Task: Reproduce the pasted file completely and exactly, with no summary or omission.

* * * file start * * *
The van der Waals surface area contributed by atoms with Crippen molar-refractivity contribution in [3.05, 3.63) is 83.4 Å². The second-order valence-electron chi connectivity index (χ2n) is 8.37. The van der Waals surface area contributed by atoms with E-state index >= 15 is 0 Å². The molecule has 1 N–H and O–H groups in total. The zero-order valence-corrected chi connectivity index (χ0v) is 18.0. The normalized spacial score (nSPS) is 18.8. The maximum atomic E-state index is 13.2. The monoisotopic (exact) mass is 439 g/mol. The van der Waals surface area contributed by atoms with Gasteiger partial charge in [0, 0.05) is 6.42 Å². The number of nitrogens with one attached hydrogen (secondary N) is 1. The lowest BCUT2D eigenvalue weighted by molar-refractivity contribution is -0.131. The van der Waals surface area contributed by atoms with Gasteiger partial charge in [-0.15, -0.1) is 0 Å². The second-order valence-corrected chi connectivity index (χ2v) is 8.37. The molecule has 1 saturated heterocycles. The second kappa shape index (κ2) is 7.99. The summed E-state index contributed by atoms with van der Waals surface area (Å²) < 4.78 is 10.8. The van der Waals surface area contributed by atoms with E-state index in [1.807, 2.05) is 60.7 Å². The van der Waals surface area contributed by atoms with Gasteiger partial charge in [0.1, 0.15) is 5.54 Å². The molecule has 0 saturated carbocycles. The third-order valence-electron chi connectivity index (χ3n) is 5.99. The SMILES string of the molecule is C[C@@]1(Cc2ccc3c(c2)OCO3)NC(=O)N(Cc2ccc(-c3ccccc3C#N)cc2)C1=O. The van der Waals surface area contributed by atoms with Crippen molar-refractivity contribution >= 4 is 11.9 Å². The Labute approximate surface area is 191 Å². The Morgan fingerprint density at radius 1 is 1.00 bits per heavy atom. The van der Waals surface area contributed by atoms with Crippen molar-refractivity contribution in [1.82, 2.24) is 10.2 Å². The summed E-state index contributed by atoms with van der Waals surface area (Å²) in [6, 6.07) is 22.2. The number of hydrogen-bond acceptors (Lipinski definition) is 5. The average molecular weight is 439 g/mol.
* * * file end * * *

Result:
The van der Waals surface area contributed by atoms with Crippen molar-refractivity contribution in [3.05, 3.63) is 83.4 Å². The second-order valence-electron chi connectivity index (χ2n) is 8.37. The van der Waals surface area contributed by atoms with E-state index >= 15 is 0 Å². The molecule has 1 N–H and O–H groups in total. The zero-order valence-corrected chi connectivity index (χ0v) is 18.0. The normalized spacial score (nSPS) is 18.8. The maximum atomic E-state index is 13.2. The monoisotopic (exact) mass is 439 g/mol. The van der Waals surface area contributed by atoms with Gasteiger partial charge in [0, 0.05) is 6.42 Å². The number of nitrogens with one attached hydrogen (secondary N) is 1. The lowest BCUT2D eigenvalue weighted by molar-refractivity contribution is -0.131. The van der Waals surface area contributed by atoms with Gasteiger partial charge in [-0.15, -0.1) is 0 Å². The second-order valence-corrected chi connectivity index (χ2v) is 8.37. The molecule has 1 saturated heterocycles. The second kappa shape index (κ2) is 7.99. The summed E-state index contributed by atoms with van der Waals surface area (Å²) < 4.78 is 10.8. The van der Waals surface area contributed by atoms with E-state index in [1.807, 2.05) is 60.7 Å². The van der Waals surface area contributed by atoms with Gasteiger partial charge in [0.1, 0.15) is 5.54 Å². The molecule has 0 saturated carbocycles. The third-order valence-electron chi connectivity index (χ3n) is 5.99. The SMILES string of the molecule is C[C@@]1(Cc2ccc3c(c2)OCO3)NC(=O)N(Cc2ccc(-c3ccccc3C#N)cc2)C1=O. The van der Waals surface area contributed by atoms with Crippen molar-refractivity contribution >= 4 is 11.9 Å². The Labute approximate surface area is 191 Å². The Morgan fingerprint density at radius 1 is 1.00 bits per heavy atom. The van der Waals surface area contributed by atoms with Crippen molar-refractivity contribution in [1.82, 2.24) is 10.2 Å². The summed E-state index contributed by atoms with van der Waals surface area (Å²) in [6, 6.07) is 22.2. The number of hydrogen-bond acceptors (Lipinski definition) is 5. The average molecular weight is 439 g/mol.